Leader of the NCAA, the most influential umbrella organization in university sports, existed for months that they are keen to move forward with new guidelines to provide players with greater economic opportunities. And while many athletics leaders pushed the 115-year-old federation to relax its long-standing restrictions, the college sports industry now acts largely because it had little choice.

In Alabama, Florida, Georgia, Kentucky, Mississippi, New Mexico, Ohio, and Texas, laws or executive orders will go into effect Thursday that will allow college athletes to make money using their names, pictures, and likeness. More than a dozen other states have adopted similar measures with later entry into force. But Congress got in a setback to the NCAA no agreement reached to override state laws and write a standard in federal law.

While many administrators still hope that the federal government will act at some point, the plethora of state laws – often denounced as “patchwork” by athletics officials – threatened to create an immediate imbalance in college sports. Schools in states with legal guarantees that students could potentially make money, the argument goes, would be better positioned to recruit potential players and would draw the greatest future talent to a handful of schools. The NCAA’s decision to intervene, executives hope, will avert the worst possible inequalities, at least for a short time.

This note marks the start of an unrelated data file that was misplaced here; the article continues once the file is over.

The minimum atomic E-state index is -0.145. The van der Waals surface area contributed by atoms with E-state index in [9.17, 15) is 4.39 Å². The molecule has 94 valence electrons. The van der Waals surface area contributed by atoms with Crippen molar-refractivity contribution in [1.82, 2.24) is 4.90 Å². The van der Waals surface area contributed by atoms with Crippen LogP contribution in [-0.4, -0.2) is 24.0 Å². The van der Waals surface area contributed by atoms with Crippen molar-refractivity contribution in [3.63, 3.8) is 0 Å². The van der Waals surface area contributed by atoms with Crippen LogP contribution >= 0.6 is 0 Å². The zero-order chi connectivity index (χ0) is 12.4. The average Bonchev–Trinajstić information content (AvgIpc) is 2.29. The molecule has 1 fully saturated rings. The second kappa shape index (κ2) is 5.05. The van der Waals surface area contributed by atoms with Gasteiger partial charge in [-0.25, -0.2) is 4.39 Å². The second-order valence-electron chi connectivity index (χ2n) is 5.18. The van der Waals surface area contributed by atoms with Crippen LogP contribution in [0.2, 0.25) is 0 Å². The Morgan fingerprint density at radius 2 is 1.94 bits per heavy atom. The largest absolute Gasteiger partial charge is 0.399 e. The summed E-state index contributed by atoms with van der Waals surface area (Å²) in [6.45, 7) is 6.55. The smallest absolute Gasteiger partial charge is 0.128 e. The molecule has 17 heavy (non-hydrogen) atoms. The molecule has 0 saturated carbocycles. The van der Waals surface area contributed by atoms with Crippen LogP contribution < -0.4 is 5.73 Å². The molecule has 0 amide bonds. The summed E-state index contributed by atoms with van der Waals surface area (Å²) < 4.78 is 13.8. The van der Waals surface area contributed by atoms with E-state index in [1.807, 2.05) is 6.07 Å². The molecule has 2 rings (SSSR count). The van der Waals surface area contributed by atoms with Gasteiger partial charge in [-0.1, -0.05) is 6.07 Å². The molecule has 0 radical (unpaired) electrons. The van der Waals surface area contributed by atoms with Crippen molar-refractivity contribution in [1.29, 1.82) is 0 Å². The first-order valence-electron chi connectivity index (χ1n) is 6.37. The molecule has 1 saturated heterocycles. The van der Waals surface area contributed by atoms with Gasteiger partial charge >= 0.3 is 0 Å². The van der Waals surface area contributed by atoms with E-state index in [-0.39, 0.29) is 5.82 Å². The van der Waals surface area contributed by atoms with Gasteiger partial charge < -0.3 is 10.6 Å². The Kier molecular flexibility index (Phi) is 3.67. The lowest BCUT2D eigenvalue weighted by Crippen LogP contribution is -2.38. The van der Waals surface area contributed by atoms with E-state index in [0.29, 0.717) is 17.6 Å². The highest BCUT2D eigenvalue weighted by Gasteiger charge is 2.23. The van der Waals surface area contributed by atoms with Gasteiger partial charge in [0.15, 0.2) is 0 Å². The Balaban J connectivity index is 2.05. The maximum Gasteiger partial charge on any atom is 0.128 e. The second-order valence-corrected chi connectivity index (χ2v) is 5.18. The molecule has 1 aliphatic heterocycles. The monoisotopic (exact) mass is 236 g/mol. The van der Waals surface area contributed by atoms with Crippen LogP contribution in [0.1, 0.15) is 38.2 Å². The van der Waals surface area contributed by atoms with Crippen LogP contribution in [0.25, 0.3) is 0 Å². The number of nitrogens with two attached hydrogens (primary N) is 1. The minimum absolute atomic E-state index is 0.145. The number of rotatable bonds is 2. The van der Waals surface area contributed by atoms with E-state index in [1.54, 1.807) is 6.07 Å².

Still, the road to Monday’s recommendation was speckled with internal fighting, caution, threats and last-minute maneuvers. No recent development has been more momentous than the Supreme Court ruling last week, which undermined the NCAA’s approach to antitrust law and urged the industry to give athletes more rights than top executives once expected.

The NCAA v Alston case was closely focused on educational benefits such as academic awards and paid internships, but the court’s unanimous ruling removed some of the legal precedents that the association and its members had relied on for decades for protection. The decision unnerved college sports officials, many of whom were already drained by seemingly endless legal battles, and heightened concerns that a string of tough NCAA name, image, and likeness rules would create more legal challenges and perhaps even more pronounced defeats .